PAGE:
In my first job after college my team was moved to Europe, so nine months after moving to New York City as a college grad, I was transferred to our Amsterdam office (rough life, I know). I found that by immersing myself in Dutch culture, I was better able to think through problems and concerns that we had both internally and externally. Not to mention, I went from a relatively stagnant cubicle in an old Wall Street office to open air office with no dividers between the desks, endless streams of coffee and stroop waffles and lots of light coming through the big windows — a much better place for creative thinking and mental stability.
Thinking from a different perspective
Ruminating on this idea of how physical and mental space play off each other, especially when it comes to travel, Anne Foley, a Percolate product designer said, “This made me think about how traveling not only takes you to a new physical space, but also lets your mind experience new things which opens up space in your own head.”
One of our speakers talked about growing up in the North of England, he was surrounded by a lot of things that look and feel the same. So when he left Newcastle and moved to London he was inspired by authenticity — everything from the Knotting Hill Carnaval to graffiti on overpasses around the city, but he was critical of the veneer of authenticity, specifically citing how the Olympics tried to create authenticity in only the best parts of London. Design that focuses on the highlights of a place, doesn’t show the whole picture. He said that even after moving to the US he continues to look for the crazy and weird, because it shows an authenticity.
That authenticity should come through in creative thinking. When you look for design and ideas everywhere, inspiration can come at you in any form. Anthony Agrios, one of our product designers thought about how design could engrained and philosophized, “It’s not just a job, creation is a way of life.”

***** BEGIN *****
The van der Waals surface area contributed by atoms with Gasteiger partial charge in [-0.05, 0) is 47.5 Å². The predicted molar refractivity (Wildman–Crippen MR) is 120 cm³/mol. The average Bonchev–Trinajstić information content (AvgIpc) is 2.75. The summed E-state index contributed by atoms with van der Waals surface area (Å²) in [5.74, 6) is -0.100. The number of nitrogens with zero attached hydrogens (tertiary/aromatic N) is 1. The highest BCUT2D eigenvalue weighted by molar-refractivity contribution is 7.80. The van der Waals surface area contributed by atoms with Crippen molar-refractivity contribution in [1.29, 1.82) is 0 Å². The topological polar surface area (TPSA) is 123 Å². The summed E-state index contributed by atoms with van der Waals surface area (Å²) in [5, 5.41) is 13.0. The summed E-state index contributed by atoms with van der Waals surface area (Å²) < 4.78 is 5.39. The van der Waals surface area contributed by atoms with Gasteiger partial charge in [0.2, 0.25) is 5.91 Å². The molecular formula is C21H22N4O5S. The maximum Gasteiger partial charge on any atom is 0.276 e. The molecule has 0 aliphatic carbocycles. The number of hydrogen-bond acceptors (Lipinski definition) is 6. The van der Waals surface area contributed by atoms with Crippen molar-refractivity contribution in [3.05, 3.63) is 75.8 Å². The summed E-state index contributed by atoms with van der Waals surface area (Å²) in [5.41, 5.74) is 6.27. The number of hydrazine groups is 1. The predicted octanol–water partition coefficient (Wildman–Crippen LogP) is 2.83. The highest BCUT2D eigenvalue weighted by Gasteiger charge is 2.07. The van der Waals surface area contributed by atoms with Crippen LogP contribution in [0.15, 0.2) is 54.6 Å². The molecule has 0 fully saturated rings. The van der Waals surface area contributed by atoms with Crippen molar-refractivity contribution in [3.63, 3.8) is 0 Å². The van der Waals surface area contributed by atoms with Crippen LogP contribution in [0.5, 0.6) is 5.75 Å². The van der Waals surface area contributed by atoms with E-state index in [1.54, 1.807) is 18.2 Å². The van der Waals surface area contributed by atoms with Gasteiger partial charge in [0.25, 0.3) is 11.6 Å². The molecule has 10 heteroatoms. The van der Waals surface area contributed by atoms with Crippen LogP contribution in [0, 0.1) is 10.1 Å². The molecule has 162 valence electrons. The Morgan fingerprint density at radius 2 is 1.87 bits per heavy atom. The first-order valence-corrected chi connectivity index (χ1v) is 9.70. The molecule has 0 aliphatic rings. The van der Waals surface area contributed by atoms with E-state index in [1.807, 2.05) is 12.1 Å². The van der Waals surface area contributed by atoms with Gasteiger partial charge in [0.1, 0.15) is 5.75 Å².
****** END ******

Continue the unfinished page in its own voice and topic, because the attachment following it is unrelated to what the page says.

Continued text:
That also means that interacting with space can offer it’s own form of inspiration. One of our speakers briefly showed how the audience interacted with her performance art installations which Kelsey Hunter, another one of our product designers thought, “was really interesting as it relates back to product design. We have to consider the spaces our users are in more than our own.”
Thinking Freely and Using Your Constraints
One speaker talked about how she finds inspiration in a blank page. It’s clean and open and gives you the freedom start with out narrow expectations. And when you get stuck you can always turn the page and there’s a fresh start. She also talked about how she is experimenting in 3D printing and how it is creativity within a box. Learning the software behind 3D printing is just new set of rules that offers new creative opportunity.
That message resonated with Kim Solow, Percolate’s product marketer. She put it in the context of brand governance and safety tools within our own software. “Brand prompts aren’t there to make you less creative, they’re there to guide your thinking. Constraints can actually advance your creative thinking by providing structure.”
Constraints can even be physical. From the place itself to the tools you use. Many of our speakers talked about how traveling might mean that you are working from a train seat or hotel lobby quite often, but those tight, foreign, or public places can force you to think through the issue from a different perspective. On tools, one speaker talked about his various desk setups and mentioned that with a single, small screen he was able to better focus on the task at hand, but it also allows you to spread papers out around you.
These “Spaces to Play” are so much more than a desk and laptop. It’s a mindset. With limited mental capacity and growing demands in our day-to-day, the way to free up space to think will determine our ability to think creatively
I know how scary software might seem to a creative director on the surface, but there’s really something magical to the right marriage of technology and creativity. We talk a lot about marketing operations because software can solve the types of job problems that keep people in the office late at night. We need to also keep reminding ourselves to talk about the creative part more — the magic of the story you’re trying to tell or the visual you’re working to create. It’s less obvious, but removing headaches in marketing operations frees up the time and mental space for marketers to do their best work.